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Winterlong Paperback


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Product Details

  • Paperback: 349 pages
  • Publisher: Eos (July 1997)
  • Language: English
  • ISBN-10: 0061057304
  • ISBN-13: 978-0061057304
  • Product Dimensions: 9.2 x 6.1 x 1.1 inches
  • Shipping Weight: 1 pounds
  • Average Customer Review: 3.5 out of 5 stars  See all reviews (21 customer reviews)
  • Amazon Best Sellers Rank: #1,694,501 in Books (See Top 100 in Books)

Editorial Reviews

From Publishers Weekly

This first novel is a richly imagined work set in a Washington, D.C., devastated by nuclear and biological warfare. Society is rigidly stratified: the Ascendants, absentee rulers who were responsible for the devastation; the Curators, who tend the city's nearly destroyed museums and libraries; the Paphians, who barter sexual favors for goods; and the Lazars, wretched survivors of periodic germ warfare who subsist by cannibalism. The plot revolves around the reunification of twins separated in childhood: one, a male, is now a Paphian; the female is a "neurologically augmented empath specializing in emotive engram therapy." Hand's world is nuanced and believable and her characters, especially the female twin, come convincingly alive. Her attempts to imbue the plot with mythic sensibility, however, do not succeed, resulting in a good science fiction framework burdened with badly grafted elements of fantasy and the occult. The final scene, in which the incestuous reunion between the twins heralds the onset of a cataclysmic "Final Ascension," is disappointing in its murkiness.
Copyright 1990 Reed Business Information, Inc. --This text refers to an out of print or unavailable edition of this title.

From Library Journal

In a far-future world where a post-holocaust civilization has created its own myths from the remnants of the past, a young woman genetically altered to feel others' emotions and a young man trained from birth as a sacred prostitute find themselves inexplicably drawn to each other as a mad dictator schemes to bring about the "Final Ascension." Sensuous and evocative, this first novel combines dreamlike images with powerful characters to produce a visionary masterpiece. Highly recommended.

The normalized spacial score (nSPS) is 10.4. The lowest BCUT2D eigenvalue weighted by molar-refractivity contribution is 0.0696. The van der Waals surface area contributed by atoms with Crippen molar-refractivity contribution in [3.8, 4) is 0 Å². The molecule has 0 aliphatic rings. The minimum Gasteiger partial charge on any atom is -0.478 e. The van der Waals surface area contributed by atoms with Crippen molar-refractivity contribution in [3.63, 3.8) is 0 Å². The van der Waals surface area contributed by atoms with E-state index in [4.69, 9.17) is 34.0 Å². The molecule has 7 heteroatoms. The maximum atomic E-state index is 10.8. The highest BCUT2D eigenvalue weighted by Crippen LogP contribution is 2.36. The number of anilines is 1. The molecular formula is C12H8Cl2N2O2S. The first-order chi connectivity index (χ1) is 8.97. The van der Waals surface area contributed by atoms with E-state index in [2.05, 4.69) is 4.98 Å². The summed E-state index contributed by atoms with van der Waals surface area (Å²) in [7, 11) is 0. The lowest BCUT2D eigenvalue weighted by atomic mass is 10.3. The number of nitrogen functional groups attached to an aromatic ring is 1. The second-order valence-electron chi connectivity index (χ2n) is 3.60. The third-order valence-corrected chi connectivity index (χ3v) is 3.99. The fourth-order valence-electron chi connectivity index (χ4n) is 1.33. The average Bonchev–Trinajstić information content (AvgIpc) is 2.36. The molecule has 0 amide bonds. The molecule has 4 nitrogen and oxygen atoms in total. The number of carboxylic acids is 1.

Copyright 1990 Reed Business Information, Inc. --This text refers to an out of print or unavailable edition of this title.

More About the Author

A couple of years after seeing Patti Smith perform, Elizabeth Hand flunked out of college and became involved in the nascent punk scenes in DC and NYC. From 1979 to 1986 she worked at the Smithsonian Institution's National Air & Space Museum; she was eventually readmitted to university to study cultural anthropology, and received her B.A. She is the author of many novels, including Winterlong, Waking the Moon (Tiptree and Mythopoeic Award-Winner), Glimmering, and Mortal Love, and three collections of stories, including the recent Saffron and Brimstone. Her fiction has received the Nebula, World Fantasy, Mythopeoic, Tiptree, and International Horror Guild Awards, and her novels have been chose as New York Times and Washington Post Notable Books. She has also been awarded a Maine Arts Commission Fellowship. A regular contributor to the Washington Post Book World and The Magazine of Fantasy and Science Fiction, Hand lives with her family on the Maine Coast.

Customer Reviews

I say it this way because people have misunderstood so much.
Gabe Randolph
I felt like I had just started to get to know and understand the two main characters at the end of the book.
Angela Brill
Kind of biblical in a sense but so very strange in descriptions.
marjane

Most Helpful Customer Reviews

19 of 20 people found the following review helpful By A Customer on May 12, 1997
Format: Mass Market Paperback
This book impressed me so much that I've read literally every novel published by Ms. Hand since. The story has the feel of a gothic fairy tale. Such elements as a girl with Death in her eyes, ancient prophecies and a world that is, in equal measures, hi-tech wonderland, post-acopalyptic waste and fantastic feudal realm, Hand has transcended many of the standard boundaries around science fiction. In fact, if I were forced to name the genre of this novel, I would call it gothic sci-fi.

If you like painfully beautiful, ambisexual, amoral characters, then you should *definitely* check this book out. A must-read for fans of Anne Rice's _Interview With the Vampire_, as this book captures the feel of that novel in a way that Rice hasn't been able to since
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9 of 9 people found the following review helpful By Travis Hays on January 16, 2000
Format: Paperback
I have never read something so completely jarring and overwhelming as this. I initially picked it up in a used bookstore before going on a trip as something to pass the timed and quickly became mired in the words and feelings and depth of this timeless piece of work. The reader feels the characters, the setting, the stories in a way that no other writer I dare say is capable of, with the exception of maybe Thomas Harris. But just like other novelists of her caliber, Elizabeth hand is underrated and forgotten all too quickly. Her writing is timeless, and this novel is the best example.